My position on Citrus Greening

Citrus greening is a horrible plant disease that has caused incredible damage to Florida’s agriculture industry. It was first discovered in the Sunshine State in 2005, when growers found the associated bacteria affecting groves in Homestead & Florida City. The disease attacks the infected plant’s vascular system and prevents it from producing ripe fruit. It has since spread to every commercial citrus-growing county in Florida.

Our famed citrus industry is struggling to cope with the impacts of greening. Production is down 70%, and input costs have tripled. This is not sustainable, and we must continue to work on solutions before it’s too late. While on the campaign trail, we’ve heard from growers and non-growers about the devastating effect greening has had on the economy. I’ve likened the negative effects to a “pebble in the pond” ripple. Although we see the tangible evidence in green, unripe fruit and dying citrus plants, the impacts statewide don’t stop there. Banks, insurance companies, fuel companies, chemical supply companies, contract labor businesses, citrus processing plants – and all the other industries that directly or indirectly support our citrus industry – are experiencing challenges as a result of greening.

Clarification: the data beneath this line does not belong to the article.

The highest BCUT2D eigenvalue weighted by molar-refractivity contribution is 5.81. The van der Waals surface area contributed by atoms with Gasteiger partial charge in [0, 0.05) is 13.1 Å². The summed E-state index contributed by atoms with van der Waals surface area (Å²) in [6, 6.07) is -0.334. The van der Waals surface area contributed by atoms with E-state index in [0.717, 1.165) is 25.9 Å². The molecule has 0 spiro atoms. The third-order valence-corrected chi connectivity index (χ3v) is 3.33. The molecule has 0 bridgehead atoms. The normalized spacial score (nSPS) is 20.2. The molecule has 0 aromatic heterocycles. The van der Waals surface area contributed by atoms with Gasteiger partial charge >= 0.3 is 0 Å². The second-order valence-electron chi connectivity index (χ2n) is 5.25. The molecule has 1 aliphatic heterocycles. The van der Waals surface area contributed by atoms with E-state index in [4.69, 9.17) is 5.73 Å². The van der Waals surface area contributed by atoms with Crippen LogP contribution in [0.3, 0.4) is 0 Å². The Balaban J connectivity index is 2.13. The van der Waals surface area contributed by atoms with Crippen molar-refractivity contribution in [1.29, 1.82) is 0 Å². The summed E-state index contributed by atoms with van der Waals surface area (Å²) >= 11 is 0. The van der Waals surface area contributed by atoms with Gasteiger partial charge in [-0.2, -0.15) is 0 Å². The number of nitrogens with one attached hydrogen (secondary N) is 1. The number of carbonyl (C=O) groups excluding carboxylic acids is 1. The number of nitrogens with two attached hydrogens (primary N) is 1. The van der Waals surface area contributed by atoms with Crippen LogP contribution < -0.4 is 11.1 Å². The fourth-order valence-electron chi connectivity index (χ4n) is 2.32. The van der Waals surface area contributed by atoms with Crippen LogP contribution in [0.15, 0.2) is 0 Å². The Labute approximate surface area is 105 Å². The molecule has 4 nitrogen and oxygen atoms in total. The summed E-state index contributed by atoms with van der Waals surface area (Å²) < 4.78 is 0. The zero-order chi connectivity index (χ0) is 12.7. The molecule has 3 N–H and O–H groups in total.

I’m the only candidate in this race with real-world experience dealing with this threat and its impacts. I bought my first citrus grove over thirty years ago, and since then I’ve remained an active grower and cattle rancher.

As Commissioner of Agriculture, I will stay laser-focused on tackling greening and the other diseases plaguing Florida’s agriculture industry. We must provide confidence to industry and external stakeholders that Florida’s leaders will wake up each day understanding the struggle our agriculture community is going through with greening. Livelihoods are at stake, and whether you’re a hibiscus farmer in Southeast Florida or a citrus grower in Polk County, I’m ready to be your champion in Tallahassee.